Today, we are continuing our look into Olympians for whom we believe to have identified their date of death but, for whatever reason, we are unable to connect the information, such as obituary or public record, conclusively to the athlete. Today we are going to focus on three athletes from one of our areas of expertise: The Middle East.
Jacques Ben Gualid – Member of Morocco’s fencing delegation to the 1960 Rome Olympics
Jacques Ben Gualid, born May 3, 1918, was a member of the Jewish community in Morocco who represented his country in three events at the 1960 Rome Olympics – the team foil, team sabre, and individual sabre – but was eliminated in all three. As one might expect, we know very little else about him, but an anonymous user on Wikipedia claimed that he later moved to Canada and died in Toronto on May 3, 1976. A search of the obituary pages of major Toronto-area newspapers around that time yielded no results, suggesting that, if the edit were true, then perhaps he changed his name or his death was not published. Either way, we have been thus far unable to confirm these details.
Joseph Mesmar – Member of Syria’s sport shooting delegating to the 1972 Munich Olympics
Joseph Mesmar, born November 25, 1921, seems to have had a limited sport shooting career that was confined primarily to a single event at the 1972 Munich Olympics, the trap competition, where he placed 50th. One internet source lists a Joseph Mesmar as having died in September 1992 in London, England; according to the England and Wales Death Index, however, that Joseph Mesmar was born on October 29, 1921. While it seems like this is very likely to be the same individual, without a source to resolve the discrepancy in the birth date, we cannot be certain.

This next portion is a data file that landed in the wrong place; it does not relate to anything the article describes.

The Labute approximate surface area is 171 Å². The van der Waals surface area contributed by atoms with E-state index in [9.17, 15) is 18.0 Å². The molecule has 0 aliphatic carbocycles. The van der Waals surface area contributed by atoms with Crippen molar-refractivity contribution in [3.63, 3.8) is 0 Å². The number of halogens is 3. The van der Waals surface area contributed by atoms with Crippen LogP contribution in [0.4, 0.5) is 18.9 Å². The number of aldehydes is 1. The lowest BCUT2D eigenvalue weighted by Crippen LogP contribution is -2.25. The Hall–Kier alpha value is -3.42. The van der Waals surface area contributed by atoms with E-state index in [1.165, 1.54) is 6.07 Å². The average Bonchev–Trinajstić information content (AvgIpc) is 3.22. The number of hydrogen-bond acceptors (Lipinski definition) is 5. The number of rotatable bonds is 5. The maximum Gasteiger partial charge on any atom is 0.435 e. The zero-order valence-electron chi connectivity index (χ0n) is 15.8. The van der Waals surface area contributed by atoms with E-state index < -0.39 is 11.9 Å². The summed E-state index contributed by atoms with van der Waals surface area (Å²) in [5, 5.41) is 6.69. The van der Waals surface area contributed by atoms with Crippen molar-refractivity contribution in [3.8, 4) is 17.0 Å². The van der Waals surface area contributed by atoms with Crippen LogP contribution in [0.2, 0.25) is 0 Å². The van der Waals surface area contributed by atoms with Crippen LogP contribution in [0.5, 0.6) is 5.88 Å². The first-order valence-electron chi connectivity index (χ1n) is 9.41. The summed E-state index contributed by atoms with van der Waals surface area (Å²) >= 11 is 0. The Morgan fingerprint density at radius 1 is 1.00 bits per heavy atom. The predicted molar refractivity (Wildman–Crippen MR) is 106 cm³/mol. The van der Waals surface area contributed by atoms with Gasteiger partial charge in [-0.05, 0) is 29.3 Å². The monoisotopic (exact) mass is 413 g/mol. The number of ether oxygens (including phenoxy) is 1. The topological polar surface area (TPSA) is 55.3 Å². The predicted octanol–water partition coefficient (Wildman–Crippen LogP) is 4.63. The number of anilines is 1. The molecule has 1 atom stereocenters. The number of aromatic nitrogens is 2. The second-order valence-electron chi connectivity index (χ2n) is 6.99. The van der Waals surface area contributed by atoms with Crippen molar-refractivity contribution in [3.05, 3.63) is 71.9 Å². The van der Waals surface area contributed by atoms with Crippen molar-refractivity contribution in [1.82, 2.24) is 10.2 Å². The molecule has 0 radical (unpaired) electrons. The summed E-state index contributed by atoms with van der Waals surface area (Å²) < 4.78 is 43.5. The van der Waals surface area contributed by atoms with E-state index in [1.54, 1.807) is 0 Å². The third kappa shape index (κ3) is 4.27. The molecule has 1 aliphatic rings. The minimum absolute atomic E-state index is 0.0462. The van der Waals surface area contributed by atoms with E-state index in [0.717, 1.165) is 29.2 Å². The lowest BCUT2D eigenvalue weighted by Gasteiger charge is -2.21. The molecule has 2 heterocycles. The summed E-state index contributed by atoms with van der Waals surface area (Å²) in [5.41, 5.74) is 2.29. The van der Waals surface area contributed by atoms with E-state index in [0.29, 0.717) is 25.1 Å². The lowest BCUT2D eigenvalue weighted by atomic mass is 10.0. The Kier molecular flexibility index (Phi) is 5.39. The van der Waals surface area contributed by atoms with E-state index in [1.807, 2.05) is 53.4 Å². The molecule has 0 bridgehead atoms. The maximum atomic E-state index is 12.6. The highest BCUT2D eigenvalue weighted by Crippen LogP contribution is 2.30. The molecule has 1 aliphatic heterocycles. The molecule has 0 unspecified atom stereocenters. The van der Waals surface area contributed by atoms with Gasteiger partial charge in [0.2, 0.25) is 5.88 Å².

(Picture from Abdo Gedeon)
Tanios Harb – Member of Lebanon’s sport shooting delegation to the 1968 Mexico City Olympics
Tanios Harb, born in 1925, had a similarly limited international sporting career, with his career coming to a head at the 1968 Mexico City Olympics, where he was 41st in the skeet event. Outside of the fact that he was still alive in the early 1980s, we know little else about him, although a now-removed genealogical site claimed that a Tanios Harb died August 3, 2014. A related obituary suggested that it was actually a relative of that Tanios who died on that date, but also listed Tanios as deceased. Given the uncertainties present, we cannot make a definitive determination.
As the holidays roll on, it’s another short blog entry for today, but we hope to continue bringing you more Olympic Mysteries in the weeks to come. We hope you’ll join us again!